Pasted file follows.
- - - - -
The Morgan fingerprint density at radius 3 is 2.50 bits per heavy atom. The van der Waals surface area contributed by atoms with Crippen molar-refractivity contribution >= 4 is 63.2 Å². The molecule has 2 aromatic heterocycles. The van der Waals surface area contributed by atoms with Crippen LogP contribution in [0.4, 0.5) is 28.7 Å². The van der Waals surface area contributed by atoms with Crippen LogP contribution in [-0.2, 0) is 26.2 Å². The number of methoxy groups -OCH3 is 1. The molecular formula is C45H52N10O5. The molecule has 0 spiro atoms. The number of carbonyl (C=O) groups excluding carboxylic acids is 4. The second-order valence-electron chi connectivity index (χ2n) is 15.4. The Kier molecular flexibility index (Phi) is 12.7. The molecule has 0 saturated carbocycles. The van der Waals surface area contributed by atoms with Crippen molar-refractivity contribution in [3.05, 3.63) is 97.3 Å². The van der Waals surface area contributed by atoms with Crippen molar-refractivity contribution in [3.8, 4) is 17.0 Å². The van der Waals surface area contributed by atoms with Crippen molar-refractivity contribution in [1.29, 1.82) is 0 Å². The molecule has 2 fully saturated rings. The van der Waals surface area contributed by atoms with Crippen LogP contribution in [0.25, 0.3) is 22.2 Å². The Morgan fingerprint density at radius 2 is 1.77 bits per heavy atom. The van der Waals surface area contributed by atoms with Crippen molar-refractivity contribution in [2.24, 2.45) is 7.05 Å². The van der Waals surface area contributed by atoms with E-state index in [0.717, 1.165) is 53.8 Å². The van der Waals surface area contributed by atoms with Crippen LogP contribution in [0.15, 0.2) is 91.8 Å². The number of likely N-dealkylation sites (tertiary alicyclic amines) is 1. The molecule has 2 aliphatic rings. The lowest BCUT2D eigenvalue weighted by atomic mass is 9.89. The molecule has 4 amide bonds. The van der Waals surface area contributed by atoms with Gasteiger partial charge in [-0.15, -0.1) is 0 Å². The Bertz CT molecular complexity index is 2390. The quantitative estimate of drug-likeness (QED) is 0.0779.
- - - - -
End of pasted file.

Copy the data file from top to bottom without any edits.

The Morgan fingerprint density at radius 3 is 2.50 bits per heavy atom. The van der Waals surface area contributed by atoms with Crippen molar-refractivity contribution >= 4 is 63.2 Å². The molecule has 2 aromatic heterocycles. The van der Waals surface area contributed by atoms with Crippen LogP contribution in [0.4, 0.5) is 28.7 Å². The van der Waals surface area contributed by atoms with Crippen LogP contribution in [-0.2, 0) is 26.2 Å². The number of methoxy groups -OCH3 is 1. The molecular formula is C45H52N10O5. The molecule has 0 spiro atoms. The number of carbonyl (C=O) groups excluding carboxylic acids is 4. The second-order valence-electron chi connectivity index (χ2n) is 15.4. The Kier molecular flexibility index (Phi) is 12.7. The molecule has 0 saturated carbocycles. The van der Waals surface area contributed by atoms with Crippen molar-refractivity contribution in [3.05, 3.63) is 97.3 Å². The van der Waals surface area contributed by atoms with Crippen molar-refractivity contribution in [3.8, 4) is 17.0 Å². The van der Waals surface area contributed by atoms with Crippen molar-refractivity contribution in [1.29, 1.82) is 0 Å². The molecule has 2 fully saturated rings. The van der Waals surface area contributed by atoms with Crippen LogP contribution in [0.25, 0.3) is 22.2 Å². The Morgan fingerprint density at radius 2 is 1.77 bits per heavy atom. The van der Waals surface area contributed by atoms with Crippen molar-refractivity contribution in [2.24, 2.45) is 7.05 Å². The van der Waals surface area contributed by atoms with E-state index in [0.717, 1.165) is 53.8 Å². The van der Waals surface area contributed by atoms with Crippen LogP contribution in [0.15, 0.2) is 91.8 Å². The number of likely N-dealkylation sites (tertiary alicyclic amines) is 1. The molecule has 2 aliphatic rings. The lowest BCUT2D eigenvalue weighted by atomic mass is 9.89. The molecule has 4 amide bonds. The van der Waals surface area contributed by atoms with Gasteiger partial charge in [-0.15, -0.1) is 0 Å². The Bertz CT molecular complexity index is 2390. The quantitative estimate of drug-likeness (QED) is 0.0779.